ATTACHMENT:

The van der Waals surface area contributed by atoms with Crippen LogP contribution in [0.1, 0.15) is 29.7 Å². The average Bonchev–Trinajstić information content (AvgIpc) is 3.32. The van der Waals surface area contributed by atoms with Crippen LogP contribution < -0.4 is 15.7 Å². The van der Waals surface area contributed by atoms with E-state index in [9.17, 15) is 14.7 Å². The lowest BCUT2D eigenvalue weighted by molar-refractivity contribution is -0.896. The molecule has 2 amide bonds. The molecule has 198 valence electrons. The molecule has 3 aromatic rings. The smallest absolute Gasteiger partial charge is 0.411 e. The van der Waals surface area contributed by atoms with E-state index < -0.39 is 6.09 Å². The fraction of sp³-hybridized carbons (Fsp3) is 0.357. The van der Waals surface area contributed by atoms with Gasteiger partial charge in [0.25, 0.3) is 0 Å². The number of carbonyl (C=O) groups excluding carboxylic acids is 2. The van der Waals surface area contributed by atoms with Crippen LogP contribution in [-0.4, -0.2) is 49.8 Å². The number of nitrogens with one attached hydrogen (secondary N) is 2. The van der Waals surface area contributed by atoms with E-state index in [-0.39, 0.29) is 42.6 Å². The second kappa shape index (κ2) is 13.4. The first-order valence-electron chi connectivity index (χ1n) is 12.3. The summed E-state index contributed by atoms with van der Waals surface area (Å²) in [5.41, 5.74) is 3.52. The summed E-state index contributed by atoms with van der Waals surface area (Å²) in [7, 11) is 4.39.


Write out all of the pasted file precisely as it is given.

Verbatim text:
The van der Waals surface area contributed by atoms with Crippen LogP contribution in [0.1, 0.15) is 29.7 Å². The average Bonchev–Trinajstić information content (AvgIpc) is 3.32. The van der Waals surface area contributed by atoms with Crippen LogP contribution < -0.4 is 15.7 Å². The van der Waals surface area contributed by atoms with E-state index in [9.17, 15) is 14.7 Å². The lowest BCUT2D eigenvalue weighted by molar-refractivity contribution is -0.896. The molecule has 2 amide bonds. The molecule has 198 valence electrons. The molecule has 3 aromatic rings. The smallest absolute Gasteiger partial charge is 0.411 e. The van der Waals surface area contributed by atoms with E-state index < -0.39 is 6.09 Å². The fraction of sp³-hybridized carbons (Fsp3) is 0.357. The van der Waals surface area contributed by atoms with Gasteiger partial charge in [0.25, 0.3) is 0 Å². The number of carbonyl (C=O) groups excluding carboxylic acids is 2. The van der Waals surface area contributed by atoms with Crippen LogP contribution in [-0.4, -0.2) is 49.8 Å². The number of nitrogens with one attached hydrogen (secondary N) is 2. The van der Waals surface area contributed by atoms with E-state index in [-0.39, 0.29) is 42.6 Å². The second kappa shape index (κ2) is 13.4. The first-order valence-electron chi connectivity index (χ1n) is 12.3. The summed E-state index contributed by atoms with van der Waals surface area (Å²) in [5.41, 5.74) is 3.52. The summed E-state index contributed by atoms with van der Waals surface area (Å²) in [7, 11) is 4.39.